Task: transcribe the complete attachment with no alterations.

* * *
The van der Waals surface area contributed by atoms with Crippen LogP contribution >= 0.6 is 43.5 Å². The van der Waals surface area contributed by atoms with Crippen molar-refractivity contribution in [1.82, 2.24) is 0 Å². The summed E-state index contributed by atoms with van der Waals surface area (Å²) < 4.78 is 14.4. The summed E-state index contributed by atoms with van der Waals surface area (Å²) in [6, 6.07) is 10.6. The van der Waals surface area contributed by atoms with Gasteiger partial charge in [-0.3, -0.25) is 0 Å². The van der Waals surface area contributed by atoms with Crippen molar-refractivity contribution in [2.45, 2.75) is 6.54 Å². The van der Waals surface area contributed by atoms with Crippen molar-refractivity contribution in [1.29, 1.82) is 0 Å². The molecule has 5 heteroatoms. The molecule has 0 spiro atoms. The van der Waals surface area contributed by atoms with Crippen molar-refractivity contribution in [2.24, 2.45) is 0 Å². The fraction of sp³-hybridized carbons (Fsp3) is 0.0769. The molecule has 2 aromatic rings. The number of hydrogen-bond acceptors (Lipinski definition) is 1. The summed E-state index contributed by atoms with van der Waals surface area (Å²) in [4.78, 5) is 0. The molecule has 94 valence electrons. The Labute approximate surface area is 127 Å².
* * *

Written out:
The van der Waals surface area contributed by atoms with Crippen LogP contribution >= 0.6 is 43.5 Å². The van der Waals surface area contributed by atoms with Crippen molar-refractivity contribution in [1.82, 2.24) is 0 Å². The summed E-state index contributed by atoms with van der Waals surface area (Å²) < 4.78 is 14.4. The summed E-state index contributed by atoms with van der Waals surface area (Å²) in [6, 6.07) is 10.6. The van der Waals surface area contributed by atoms with Gasteiger partial charge in [-0.3, -0.25) is 0 Å². The van der Waals surface area contributed by atoms with Crippen molar-refractivity contribution in [2.45, 2.75) is 6.54 Å². The van der Waals surface area contributed by atoms with Crippen molar-refractivity contribution in [1.29, 1.82) is 0 Å². The molecule has 5 heteroatoms. The molecule has 0 spiro atoms. The van der Waals surface area contributed by atoms with Crippen molar-refractivity contribution in [2.24, 2.45) is 0 Å². The fraction of sp³-hybridized carbons (Fsp3) is 0.0769. The molecule has 2 aromatic rings. The number of hydrogen-bond acceptors (Lipinski definition) is 1. The summed E-state index contributed by atoms with van der Waals surface area (Å²) in [4.78, 5) is 0. The molecule has 94 valence electrons. The Labute approximate surface area is 127 Å².